This is Bill, “the handyman.”
Bill owns a handyman service called Rent-A-Friend.
Gotta love that name!
Bill is our go to guy in the UCC office when anything needs fix’n.
More importantly — Bill is a great guy!
When I took over UCC a year or so ago, our office décor was straight out of the 70’s.
It was hideous!
So Bill has spent a lot of time at the office over the last year, assisting with some remodeling.
During my most recent chat with Bill, he mentioned that business was slow.
I jokingly said to him “time to reduce your prices”.
His response: “Go to he!! — I can’t afford to do that.”
For the record, Bill’s prices are extremely reasonable, and I wouldn’t expect him to reduce his prices.
But his comments stuck with me, and you’ll see why shortly…
This past weekend I had dinner with a client of mine — a condo developer.
As expected, conversations eventually led to real estate.
And specifically, where will prices go in Southwestern Ontario.
His opinion was this — we can all agree that there is a supply imbalance that is only getting worse (i.e. There are more people that need houses, than there are houses).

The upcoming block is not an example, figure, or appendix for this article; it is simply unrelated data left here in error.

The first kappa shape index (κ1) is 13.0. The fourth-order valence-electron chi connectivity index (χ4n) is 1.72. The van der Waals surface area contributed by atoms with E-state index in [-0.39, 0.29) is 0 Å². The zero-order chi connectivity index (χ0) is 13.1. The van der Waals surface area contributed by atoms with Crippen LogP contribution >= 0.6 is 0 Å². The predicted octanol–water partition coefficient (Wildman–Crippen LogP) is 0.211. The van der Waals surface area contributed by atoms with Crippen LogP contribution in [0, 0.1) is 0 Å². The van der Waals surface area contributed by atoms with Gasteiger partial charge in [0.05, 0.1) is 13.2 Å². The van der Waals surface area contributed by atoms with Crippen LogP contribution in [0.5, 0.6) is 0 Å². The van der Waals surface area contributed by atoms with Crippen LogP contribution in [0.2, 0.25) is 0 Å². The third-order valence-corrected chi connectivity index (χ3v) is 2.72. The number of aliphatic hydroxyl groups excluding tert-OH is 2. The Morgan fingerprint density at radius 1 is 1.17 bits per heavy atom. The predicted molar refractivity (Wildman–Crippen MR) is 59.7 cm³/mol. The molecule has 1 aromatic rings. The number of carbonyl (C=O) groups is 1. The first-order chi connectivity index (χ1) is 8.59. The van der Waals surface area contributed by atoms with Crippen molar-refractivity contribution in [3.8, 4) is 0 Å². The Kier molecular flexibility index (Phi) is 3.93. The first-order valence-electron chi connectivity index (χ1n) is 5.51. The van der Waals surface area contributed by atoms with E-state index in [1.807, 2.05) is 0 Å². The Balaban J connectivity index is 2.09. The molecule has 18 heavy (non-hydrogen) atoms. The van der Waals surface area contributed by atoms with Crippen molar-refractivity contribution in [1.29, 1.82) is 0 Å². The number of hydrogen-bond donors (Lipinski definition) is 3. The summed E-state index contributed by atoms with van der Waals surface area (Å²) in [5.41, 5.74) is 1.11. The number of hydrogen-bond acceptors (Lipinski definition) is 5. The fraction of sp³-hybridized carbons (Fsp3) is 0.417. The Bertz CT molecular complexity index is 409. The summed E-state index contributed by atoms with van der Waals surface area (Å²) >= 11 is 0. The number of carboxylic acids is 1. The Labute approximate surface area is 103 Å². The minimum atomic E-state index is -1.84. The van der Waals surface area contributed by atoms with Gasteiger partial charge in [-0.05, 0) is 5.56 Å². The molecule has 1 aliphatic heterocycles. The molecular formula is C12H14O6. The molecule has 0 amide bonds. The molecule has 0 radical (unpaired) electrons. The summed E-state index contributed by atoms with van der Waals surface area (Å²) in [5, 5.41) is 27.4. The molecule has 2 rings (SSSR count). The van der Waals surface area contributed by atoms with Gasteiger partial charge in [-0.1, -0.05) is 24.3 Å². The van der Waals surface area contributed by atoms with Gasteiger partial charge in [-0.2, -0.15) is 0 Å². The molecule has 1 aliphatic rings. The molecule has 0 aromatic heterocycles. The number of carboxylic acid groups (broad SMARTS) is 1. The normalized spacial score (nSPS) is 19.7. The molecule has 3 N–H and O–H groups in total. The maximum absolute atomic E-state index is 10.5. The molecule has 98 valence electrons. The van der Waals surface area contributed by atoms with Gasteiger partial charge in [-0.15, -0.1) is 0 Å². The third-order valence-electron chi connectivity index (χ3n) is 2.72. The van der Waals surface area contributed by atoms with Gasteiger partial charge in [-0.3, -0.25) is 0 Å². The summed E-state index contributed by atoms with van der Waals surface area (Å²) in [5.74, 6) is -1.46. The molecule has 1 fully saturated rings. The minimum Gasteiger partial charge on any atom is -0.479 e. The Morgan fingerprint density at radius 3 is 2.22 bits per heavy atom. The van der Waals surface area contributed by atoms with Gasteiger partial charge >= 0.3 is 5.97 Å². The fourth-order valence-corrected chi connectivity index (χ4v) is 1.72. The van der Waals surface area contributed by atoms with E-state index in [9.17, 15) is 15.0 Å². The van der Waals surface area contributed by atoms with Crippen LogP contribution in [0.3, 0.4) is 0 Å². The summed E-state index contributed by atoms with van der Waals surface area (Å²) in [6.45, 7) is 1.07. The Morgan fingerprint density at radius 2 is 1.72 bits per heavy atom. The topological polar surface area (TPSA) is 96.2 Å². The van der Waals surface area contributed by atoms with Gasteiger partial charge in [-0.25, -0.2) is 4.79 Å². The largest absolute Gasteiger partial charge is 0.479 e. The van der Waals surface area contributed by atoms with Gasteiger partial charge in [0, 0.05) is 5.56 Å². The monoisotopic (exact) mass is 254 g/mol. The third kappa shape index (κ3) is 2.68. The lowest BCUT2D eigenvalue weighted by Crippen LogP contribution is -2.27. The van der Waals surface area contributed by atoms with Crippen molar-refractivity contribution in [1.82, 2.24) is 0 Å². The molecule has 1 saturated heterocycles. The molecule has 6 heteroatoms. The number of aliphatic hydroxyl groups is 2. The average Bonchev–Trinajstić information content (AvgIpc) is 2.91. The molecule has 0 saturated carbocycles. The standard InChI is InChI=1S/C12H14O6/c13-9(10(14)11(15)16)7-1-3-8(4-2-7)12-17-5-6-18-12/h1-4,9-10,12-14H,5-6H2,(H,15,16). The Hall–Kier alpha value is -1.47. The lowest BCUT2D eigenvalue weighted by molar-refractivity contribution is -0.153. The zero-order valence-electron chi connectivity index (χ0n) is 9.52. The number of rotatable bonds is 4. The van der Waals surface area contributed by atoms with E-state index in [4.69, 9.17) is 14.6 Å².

And because of the current interest rate environment, those that build/develop housing units (i.e. His company), are not doing so because it is too expensive to do so.
Developers will only start to consider new development when the profit margins begin to make sense again (i.e. When they think they can actually sell units for a profit).
And this will only happen is one of two scenarios come to fruition:
1) cost of development comes way down (i.e. Framers, plumbers, electricians etc. all significantly reduce their prices) or
2) they can sell units at today’s housing prices or greater.
This brings me back to Bill’s comment earlier — no chance construction trades bring down their costs in any meaningful way.
Because they can’t.
Just like everybody else, their expenses have gone way up too.
So that rules out option #1.
That leaves us with option #2 — Developers will need to sell houses at today’s prices or greater.
To accomplish this, requires buyers being able to afford housing at today’s prices, or higher future prices.
And this is where things begin to get political, and when things get political, they usually don’t make sense.
Will interest rates start to go down in a meaningful way?
Will developers be provided with large incentives to start building?
Will mortgage amortizations increase to 40 years?
Or will it be something else?
Who knows what it will be… but my bet is that whatever the political response is, it will likely result in long-term real estate prices going up, not down.
Until next time.
All the best,